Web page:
Espresso Blends? – Brewing with Single Origin Coffees
Oct 10, 2007
Cup of Excellence and estate-identified coffees are receiving plenty of attention these days–not just around their provenance and terroir, but also with regard to specific preparation techniques and brewing parameters for getting the most out of them. Usually, these super-premium typicas and bourbons are filter brewed, French pressed, or Cloverized. However, I am also hearing more about original experimentation around using these highly desirable coffees as single origin espressos.
I have been warned that there are some problems with this idea, since espresso coffees are purpose blended for higher temperature extractions under greater pressure than pure brewing. French press and Clover devices do apply a small amount of pressure beyond that created by natural gravity, but these remain essentially saturation-style brewing machines. At this point in specialty coffee’s evolution, French press (and to a lesser extent Clover) remain the standards for optimizing the flavor and body that premier single origin coffees offer.
Still, the idea that some of the finer aspects of brewed coffee flavor and characteristics can be realized from an espresso extraction is compelling (even if such thinking is unconventional and possibly wrong-minded). Recently, Jason Prefontaine brought some single origin Organic Guatemalan, Asobagri Coop to try as an espresso. He had been experimenting with it as a single origin espresso in his Calgary lab and was getting some fair results. This coffee is a combination of two varieties: typica and caturra.
At our Seattle studio, we tried extracting this coffee as espresso using our standard setting of 202 F and 8.5 bars of pressure. We started at this temperature and pressure partly because it gave us a familiar baseline–a safe espresso setting for the pressure, humidity, and altitude around these parts. Also, Calgary is positioned at almost 3,500 ft above sea level, and experience has shown that perfect brewing parameters for these elevations usually don’t translate seamlessly to sea level situations.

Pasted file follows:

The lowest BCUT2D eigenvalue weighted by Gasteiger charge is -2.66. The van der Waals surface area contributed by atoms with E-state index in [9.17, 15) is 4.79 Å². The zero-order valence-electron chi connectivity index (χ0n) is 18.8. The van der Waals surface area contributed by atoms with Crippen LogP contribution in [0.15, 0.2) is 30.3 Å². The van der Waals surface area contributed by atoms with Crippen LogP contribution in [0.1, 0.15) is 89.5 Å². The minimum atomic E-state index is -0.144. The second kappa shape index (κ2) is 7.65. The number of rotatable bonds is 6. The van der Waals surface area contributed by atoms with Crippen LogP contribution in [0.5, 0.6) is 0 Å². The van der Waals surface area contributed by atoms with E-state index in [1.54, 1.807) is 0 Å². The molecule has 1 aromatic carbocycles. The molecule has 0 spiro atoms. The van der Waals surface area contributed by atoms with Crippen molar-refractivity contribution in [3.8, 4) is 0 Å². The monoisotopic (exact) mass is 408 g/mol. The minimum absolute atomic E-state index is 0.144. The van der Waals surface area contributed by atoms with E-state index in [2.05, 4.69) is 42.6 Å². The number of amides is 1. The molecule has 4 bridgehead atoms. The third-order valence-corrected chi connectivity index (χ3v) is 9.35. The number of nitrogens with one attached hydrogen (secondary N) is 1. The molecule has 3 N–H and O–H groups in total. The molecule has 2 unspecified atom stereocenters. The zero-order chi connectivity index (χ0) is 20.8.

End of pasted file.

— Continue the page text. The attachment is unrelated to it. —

We began by pulling an 8 gram single in 20 seconds using a tall profile single insert. The result was ghastly. The coffee was bitter, acidic and unpleasantly sharp. These extreme profiles blocked out any nuances or pleasant notes we were picking up when the coffee was brewed as a French press—basically, the espresso extraction just destroyed everything good we were hoping for. This disappointing outcome is probably what we should have expected playing around like this.
On our second pass, we bumped up brew temperature to a very hot 207 F. We also substituted our single basket with a ridgeless double basket (16 grams) and extracted over a slightly longer 22 second period. The results were smoother than our first test. We began to pick out a very faint citrus note. But the brew was still dominated by the extremely unpleasant sharpness etc that we had experienced with our initial single shot extraction, just to a lesser degree. Though this outcome was not what we were looking for it did seem we were on the right track.
Our next kick at this involved increasing our coffee quantity, maintaining the same brew temperature and pulling a slightly shorter shot (a ristretto really). To do this we used a triple basket. Again, this basket was the ridgeless variety, introduced initially by La Marzocco with the Swift EPS grinder. To accommodate this much coffee, and achieve a reasonable extraction time, we also coarsened the grind ever so slightly. We use an Anfim grinder, so its hard to quantify how much coarser this grind actually was. Our goal was to achieve an extraction time of 20 seconds for a one ounce shot. Fortunately our guestimation nailed the time exactly (20 seconds). And, the result was amazing.
We first noticed something different was happening as we watched the shot develop and emerge from the naked portafilter. The coffee oozed extremely slowly and the individual streams of deep red mahogany joined at the center of the basket to form a single caramel column. It was total magic. Unfortunately I did not take a video or record the moment, but everyone has probably seen this kind of action when brewing a really great conventional espresso blend.
Furthermore, the flavor of this extraction lacked most of the bad characteristics of our previous efforts, as well. There were no sharp, bitter tones distracting our palette, only the fruity citrus tones that defined the Guatemalan in its brewed form. When we used this coffee to make macchiatos, the milk smoothed it further and created a distinctive drink.
Hopefully other people are trying this stuff at home as well. I don’t know if there is a future in this kind of espresso brewing, but I am looking for more coffees to take down this path and find out.